Transport for Wales consulted people on the design of rail services for Wales and the borders. ODI-Cardiff responded to that consultation. This is a copy of our consultation response. We work with and support the network of people working with open data across Wales. This consultation response was put together with the assistance of many people from that network.
The new rail franchise presents significant opportunities to benefit the communities of Wales and the borders. The consultation on the design of the rail franchise leaves out a vital component. If TfW addresses this, it will significantly enhance the effectiveness of rail and other transport service design. That component is data. To operate effectively, the franchise holder, TfW and other stakeholders will need to share a wide range of data across the life of the franchise. The franchise will also generate data through its operation and will consume data from third party sources. The decisions taken by TfW at the start of the franchise about the publishing, sharing and ownership of data will have profound consequences on design possibilities along the franchise life. As a hypothetical example: In the future, metro rail services may be tightly integrated with bus services. As a light rail train is ready to depart a station it would be helpful to understand the location of a bus that is delayed and the number of passengers the bus is carrying. If the bus is nearby and is full the rail service might wait for the bus. This prevents overcrowding on the platform and significant ongoing delays to following services. In order to achieve the scenario described above would require good data infrastructure, combined with dynamic timetabling and effective automated decision making. Those things do not need to be designed and built now. They may never need to be designed and built by TfW or the franchise holder at any point. As long as the data infrastructure is in place, then the technology that uses that data can be supplied when it is appropriate and, potentially, by other investors in the technology market. If TfW specifies a largely closed data infrastructure (or worse still, does not specify data infrastructure at all), then little data will be available to third parties. It will be hard (and potentially expensive) to gain access to data for those third parties and innovation is likely to be significantly hampered. If TfW specifies a largely open data infrastructure, third parties would be able to access relevant anonymised data dynamically via APIs and to use and reuse the data in their own services. This will support innovation in services and access to services across Wales and the borders. This innovation could come at no cost to TfW or the franchise holder and without requiring those bodies to become involved in the development of services. Network Rail is already providing such open data to the community on a national basis leading to websites such as Real Time Trains. The decision by Transport for London to open up their data led to over 8,200 developers signing up to the program and more than 500 apps being created in the first two years that it has been online. Open Data and associated “Hackathons” have provided innovative solutions. For example Transport for London has been able to provide better quality service to their customers whilst reducing the normal costs associated with developing such software. For these reasons we strongly encourage TfW to urgently develop a data policy and infrastructure plan. We propose a set of principles which, we believe, should underpin such a policy and plan if they are to be effective for Wales.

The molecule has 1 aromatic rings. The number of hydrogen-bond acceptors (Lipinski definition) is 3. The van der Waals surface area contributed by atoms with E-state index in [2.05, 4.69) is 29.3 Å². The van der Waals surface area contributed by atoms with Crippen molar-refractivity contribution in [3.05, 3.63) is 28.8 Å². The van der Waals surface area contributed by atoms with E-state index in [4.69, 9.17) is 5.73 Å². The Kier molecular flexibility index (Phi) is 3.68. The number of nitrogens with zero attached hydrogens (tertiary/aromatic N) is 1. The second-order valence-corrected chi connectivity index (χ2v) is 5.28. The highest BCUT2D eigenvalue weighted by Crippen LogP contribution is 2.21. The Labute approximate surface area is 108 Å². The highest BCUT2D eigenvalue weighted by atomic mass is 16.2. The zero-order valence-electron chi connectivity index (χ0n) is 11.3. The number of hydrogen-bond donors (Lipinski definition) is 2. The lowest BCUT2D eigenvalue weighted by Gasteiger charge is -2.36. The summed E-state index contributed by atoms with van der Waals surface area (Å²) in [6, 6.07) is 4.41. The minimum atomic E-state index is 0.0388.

Our proposed data principles for the rail franchise
Principle 1: presumption to publish and open
There should be a presumption that data will be published under an open licence in a timely fashion. There should also be a presumption to share data as widely as possible throughout the franchise. The Open Data Institute has published a guide to How to embed open data into the procurement of public services.